A Page in Time
S.A.P.A Poultry Bulletin
From the egg control board
Besides being an extremely valuable food, eggs have long appeared in various customs, traditions and in idiom throughout the world.
“Ihave eggs on the spit”, meaning I am very busy, originated from an old custom of boiling eggs, removing yolks and spicing them and then putting them together and roasting on a spit – all of which took time and attention.
“Egg-wife’s trot”, meaning a very cautious pace like a house-wife carrying eggs to market in her panniered skirt.
Customs, Traditions and Myths
The Phoenicians, Egyptians, Hindus, Japanese and many ancient nations maintained that the earth was egg-shaped and was hatched from an egg made by the Creator.
“The mundane egg”, in some mythologies a bird is represented as laying the mundane egg on the primordial waters. This ancient idea is attributed to Orpheus. Many people after eating boiled eggs crush the shell – according to Sir Thomas Browne “this is a superstition and the intent thereof was to prevent witchcraft in case witches drew or pricked their names on the shell, the breaking of the shell destroyed this”.
The Etruscans believed that
egg shells were witches goblets used for drinking. To prevent witches from using them, one should after eating an egg break the shell into fragments and throw it into a running stream and say: “If thou art a witch Go, O devil’s daughter! And be borne away On running water! Many sailors would never refer to eggs by name at sea, the term roundabout was used instead.
In 1673 it was often thought that witches used egg shells to travel in, another good reason to break the shell in fragments.
In the north of England an egg is often presented to a new born baby as a symbol that he should never want.
In Northumberland on St. Agnes’ Eve a girl would eat an egg which had been hardboiled, the egg removed and the shell filled with salt. The girl had to eat this, shell and all, and go to bed backwards saying:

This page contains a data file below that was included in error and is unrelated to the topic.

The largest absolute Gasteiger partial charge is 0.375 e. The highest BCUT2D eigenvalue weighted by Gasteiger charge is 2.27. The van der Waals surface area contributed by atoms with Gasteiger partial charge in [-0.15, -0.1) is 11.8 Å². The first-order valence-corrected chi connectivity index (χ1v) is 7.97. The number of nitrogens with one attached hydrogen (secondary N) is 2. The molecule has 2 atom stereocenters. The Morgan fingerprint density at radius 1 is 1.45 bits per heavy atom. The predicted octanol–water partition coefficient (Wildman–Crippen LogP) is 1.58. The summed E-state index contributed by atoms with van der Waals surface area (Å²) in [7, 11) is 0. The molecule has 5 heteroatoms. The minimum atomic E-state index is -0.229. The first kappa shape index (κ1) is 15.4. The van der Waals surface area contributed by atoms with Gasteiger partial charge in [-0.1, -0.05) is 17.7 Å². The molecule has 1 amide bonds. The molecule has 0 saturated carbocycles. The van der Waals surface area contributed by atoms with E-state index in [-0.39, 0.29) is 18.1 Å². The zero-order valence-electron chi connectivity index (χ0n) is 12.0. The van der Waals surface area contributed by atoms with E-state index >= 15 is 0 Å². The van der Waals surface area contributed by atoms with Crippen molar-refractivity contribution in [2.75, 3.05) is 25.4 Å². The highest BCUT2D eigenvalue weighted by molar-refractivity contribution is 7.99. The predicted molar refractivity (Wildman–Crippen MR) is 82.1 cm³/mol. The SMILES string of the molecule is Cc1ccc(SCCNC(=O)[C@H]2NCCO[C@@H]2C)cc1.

“Sweet Agnes word they fast If ever I be marry man, Or ever man to marry me, I hope him this night to see”.
A Lincolnshire folk cure for bed-wetting is to give the child egg shell ground up in milk or water.
Egg and Easter
Eggs are symbols of resurrection and continued life. Coloured eggs were exchanged in antiquity at the Spring Festival by Greeks, Romans, Persians and Chinese. As we today use Easter Eggs.
In some parts of Europe scarlet dyed eggs are planted in the fields and vineyards to protect the crops from thunder and lightning.
Egg Feast on Egg Saturday
In Oxford the Saturday preceding Shrove Tuesday used to be so called because, as the eating of eggs was forbidden during Lent, the scholars took leave of them on that day. They were allowed to be eaten again at Easter, hence the coloured Easter eggs.
In Preston on Easter Monday afternoon the children roll hardboiled eggs down the slopes of the Park and race to the River. This is linked with the old “New life” customs of Spring and Easter.
Easter Eggs are symbolic creation or the recreation of Spring. The practice of presenting them at Easter came to England in the 19th Century from Germany.
Eggs and Poultry
An old poultry superstition was that if one burnt an egg shell, all the birds would cease laying. An old English superstition was that if eggs are set under a hen at the new moon, they will not go bad. In Scotland it was believed that if a poultry farmer desired cockerels, eggs would be set at the flood of the tide, if hens, at the ebb. In Wales, spring flowers must never be brought inside or the hens will not hatch their eggs. In Sussex, if a single primrose is brought indoors, it will make the hen hatch only one egg out of a clutch.
In parts of England, it is said to be unlucky to bring eggs into the house or take them out after sunset. They must never be sold after sunset or taken aboard ship. The last egg laid by an old hen is often kept on some farms as a charm to protect the poultry. An egg laid on Good Friday serves the same purpose. In the not too remote past, it was customary for the rustic housewife in England on placing eggs in a nest for incubation, to swing a lighted candle over them as a magic charm to prevent hawks, crows and other birds of prey from carrying away the chicks.
In the old days dreams of hens, chickens and eggs had some peculiar symbolisms: - To dream of hens and chickens was regarded as a warning of coming danger.
To dream of selling eggs for gold indicated good fortune, but to dream of selling them for silver indicated indifferent success in business, love or war.
To dream of buying eggs was said to indicate the gathering of great riches.
Did you know that eggs often appear as an important part of an entire menu? They are used in breads, muffins, puddings and soups
Use left-over egg yolks for mayonnaise or salad dressing. Beat left over egg yolks into hot mashed potatoes for extra nourishment. Beat left over egg yolks in a glass of milk or orange juice, add a little sugar and serve. Use leftover stiffly beaten egg whites for a facial. This has long been recognized in Europe as an excellent facial toner. Use leftover egg whites in puddings and for meringues.